Port of Singapore has reported a container throughput of 37.3 million TEUs in 2022, which represents a slight decline of 0.7% compared with the all-time record volumes in the previous year.
Despite the fall of 3-4% in global container trade, the Port of Singapore achieved its second busiest year in its history.
At the same time, the port handled 577.7 million tonnes of cargo in 2022, while vessel arrival tonnage hit 2.83 billion gross tonnage (GT).
The port believes that its position as a “trusted, global transshipment hub” was strengthened amidst challenging global economic conditions during the last year.
In 2022, total business spending by shipping companies exceeded US$4.3 billion, and more than 30 companies established or expanded their operations in Singapore, according to Maritime Port Authority (MPA) Singapore. This is more than 30% higher than the number of companies which expanded operations or set up in Singapore in 2021.
Source: Container News
Major port and terminal operator in Indonesia Pelindo has announced precautionary measures to ensure the normal operation of its terminals after predictions of potential extreme weather in the first week of the year.
Pelindo’s main director, Arif Suhartono said anticipatory steps for the potential for extreme weather have been implemented at the company’s passenger, container and non-container terminals.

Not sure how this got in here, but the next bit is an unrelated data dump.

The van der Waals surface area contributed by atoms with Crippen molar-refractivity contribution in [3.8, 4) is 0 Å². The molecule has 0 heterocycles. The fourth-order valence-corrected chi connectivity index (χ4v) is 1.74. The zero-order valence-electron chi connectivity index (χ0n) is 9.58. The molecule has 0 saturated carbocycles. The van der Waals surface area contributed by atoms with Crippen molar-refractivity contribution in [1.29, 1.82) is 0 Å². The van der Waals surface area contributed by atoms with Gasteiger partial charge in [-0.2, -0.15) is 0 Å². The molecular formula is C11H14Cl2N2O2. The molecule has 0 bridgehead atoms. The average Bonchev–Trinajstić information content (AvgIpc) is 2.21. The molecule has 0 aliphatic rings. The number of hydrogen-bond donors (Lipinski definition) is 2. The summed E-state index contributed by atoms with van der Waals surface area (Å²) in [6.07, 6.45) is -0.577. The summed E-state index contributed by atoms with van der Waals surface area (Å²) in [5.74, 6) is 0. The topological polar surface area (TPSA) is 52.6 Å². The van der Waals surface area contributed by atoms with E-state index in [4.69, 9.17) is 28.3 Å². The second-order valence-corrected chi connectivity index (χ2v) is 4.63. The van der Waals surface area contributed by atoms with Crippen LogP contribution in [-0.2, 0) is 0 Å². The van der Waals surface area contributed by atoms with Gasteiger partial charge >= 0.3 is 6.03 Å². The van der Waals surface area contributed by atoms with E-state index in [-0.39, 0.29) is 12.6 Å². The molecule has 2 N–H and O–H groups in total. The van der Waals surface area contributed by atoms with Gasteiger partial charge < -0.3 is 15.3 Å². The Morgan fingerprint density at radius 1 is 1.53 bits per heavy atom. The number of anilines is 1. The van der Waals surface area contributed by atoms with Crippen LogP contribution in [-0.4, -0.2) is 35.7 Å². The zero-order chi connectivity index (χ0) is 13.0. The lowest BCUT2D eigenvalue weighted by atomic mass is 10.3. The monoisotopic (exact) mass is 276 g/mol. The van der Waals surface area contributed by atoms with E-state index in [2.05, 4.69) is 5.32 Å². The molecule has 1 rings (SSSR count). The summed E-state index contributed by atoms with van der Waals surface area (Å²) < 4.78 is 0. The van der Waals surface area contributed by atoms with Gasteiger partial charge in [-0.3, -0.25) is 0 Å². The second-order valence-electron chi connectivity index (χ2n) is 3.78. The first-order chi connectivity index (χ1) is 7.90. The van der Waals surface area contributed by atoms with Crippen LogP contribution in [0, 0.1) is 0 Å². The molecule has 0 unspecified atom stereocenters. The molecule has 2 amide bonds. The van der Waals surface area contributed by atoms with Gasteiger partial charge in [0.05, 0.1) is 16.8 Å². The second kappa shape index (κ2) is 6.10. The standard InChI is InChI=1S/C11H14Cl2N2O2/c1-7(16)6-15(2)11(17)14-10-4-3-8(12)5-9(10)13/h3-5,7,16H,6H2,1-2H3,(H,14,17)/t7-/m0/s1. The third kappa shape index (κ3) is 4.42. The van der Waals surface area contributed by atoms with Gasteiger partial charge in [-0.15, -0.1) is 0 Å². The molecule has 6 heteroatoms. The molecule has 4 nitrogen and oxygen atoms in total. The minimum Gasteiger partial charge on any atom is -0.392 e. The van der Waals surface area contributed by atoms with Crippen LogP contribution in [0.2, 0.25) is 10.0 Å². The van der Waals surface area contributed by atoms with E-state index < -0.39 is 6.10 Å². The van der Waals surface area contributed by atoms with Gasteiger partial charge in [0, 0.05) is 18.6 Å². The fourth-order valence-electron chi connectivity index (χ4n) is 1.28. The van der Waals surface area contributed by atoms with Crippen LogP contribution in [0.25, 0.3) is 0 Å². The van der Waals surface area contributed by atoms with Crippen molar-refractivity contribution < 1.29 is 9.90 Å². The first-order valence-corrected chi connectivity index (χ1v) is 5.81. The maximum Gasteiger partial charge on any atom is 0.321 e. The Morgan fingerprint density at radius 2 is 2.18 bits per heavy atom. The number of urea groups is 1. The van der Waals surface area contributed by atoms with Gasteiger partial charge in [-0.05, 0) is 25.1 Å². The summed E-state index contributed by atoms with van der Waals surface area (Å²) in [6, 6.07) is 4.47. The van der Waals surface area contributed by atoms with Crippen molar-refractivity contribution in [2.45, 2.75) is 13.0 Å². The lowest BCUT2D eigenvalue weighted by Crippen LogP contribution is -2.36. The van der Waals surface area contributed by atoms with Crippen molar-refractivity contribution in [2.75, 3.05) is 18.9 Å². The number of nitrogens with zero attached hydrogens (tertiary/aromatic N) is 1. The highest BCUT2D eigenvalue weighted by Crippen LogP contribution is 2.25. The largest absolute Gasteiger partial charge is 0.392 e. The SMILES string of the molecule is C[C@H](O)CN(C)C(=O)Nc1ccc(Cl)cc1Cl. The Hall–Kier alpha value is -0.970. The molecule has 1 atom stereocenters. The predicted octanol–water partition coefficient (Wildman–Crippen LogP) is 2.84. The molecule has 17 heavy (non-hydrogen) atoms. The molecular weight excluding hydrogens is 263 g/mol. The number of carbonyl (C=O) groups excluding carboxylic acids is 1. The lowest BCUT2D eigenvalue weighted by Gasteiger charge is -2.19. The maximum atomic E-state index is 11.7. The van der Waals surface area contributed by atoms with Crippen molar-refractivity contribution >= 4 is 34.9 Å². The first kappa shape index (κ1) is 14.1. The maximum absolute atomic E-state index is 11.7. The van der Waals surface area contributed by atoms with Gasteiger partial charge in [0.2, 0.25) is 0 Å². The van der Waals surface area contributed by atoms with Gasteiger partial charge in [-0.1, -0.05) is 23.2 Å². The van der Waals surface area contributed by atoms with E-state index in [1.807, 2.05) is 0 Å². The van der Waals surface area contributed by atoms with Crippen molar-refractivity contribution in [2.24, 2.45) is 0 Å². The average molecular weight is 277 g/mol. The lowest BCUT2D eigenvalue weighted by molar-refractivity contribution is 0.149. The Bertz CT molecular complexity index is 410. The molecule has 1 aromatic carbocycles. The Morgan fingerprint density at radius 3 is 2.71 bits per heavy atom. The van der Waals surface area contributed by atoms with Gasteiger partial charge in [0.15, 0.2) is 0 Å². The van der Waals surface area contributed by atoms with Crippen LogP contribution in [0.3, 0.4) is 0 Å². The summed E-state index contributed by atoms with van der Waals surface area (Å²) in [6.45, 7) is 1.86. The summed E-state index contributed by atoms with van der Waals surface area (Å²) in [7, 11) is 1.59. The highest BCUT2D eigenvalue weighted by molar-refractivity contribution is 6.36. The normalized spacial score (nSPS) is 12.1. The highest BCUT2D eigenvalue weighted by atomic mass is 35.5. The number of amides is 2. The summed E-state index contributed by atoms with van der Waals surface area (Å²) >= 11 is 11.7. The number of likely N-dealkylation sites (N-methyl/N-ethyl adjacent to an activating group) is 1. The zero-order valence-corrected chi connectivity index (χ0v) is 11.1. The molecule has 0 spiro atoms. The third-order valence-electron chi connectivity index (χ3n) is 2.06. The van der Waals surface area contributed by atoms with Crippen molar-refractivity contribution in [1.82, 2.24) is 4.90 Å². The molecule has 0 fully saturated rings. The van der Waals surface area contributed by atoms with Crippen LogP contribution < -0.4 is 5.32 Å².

More specifically, Pelindo III, which operates 15 container terminals in the country, is limiting container stacking as a precaution against strong winds amid Southeast Asia’s monsoon season.
According to Container News sources, normally, up to six containers can be stacked vertically, but the temporary limits restrict stacking to four containers. For safety reasons, container stacking will be suspended when wind speeds reach 20 metres per second.
Internally, Pelindo has appealed to terminal managers both in regional and subholding regarding extreme weather warnings and the potential hazards posed, including among others conducting socialisation on Occupational Safety and Security (K3) in extreme weather and optimising safety briefings & safety patrols to ensure activities operations are carried out safely.
“Currently we are implementing Alert 1 status and if a dangerous extreme weather situation occurs, operational activities will be temporarily suspended to ensure the safety of our officers in the field, as well as partners and service users who are in the Port environment,” pointed out Arif Suhartono.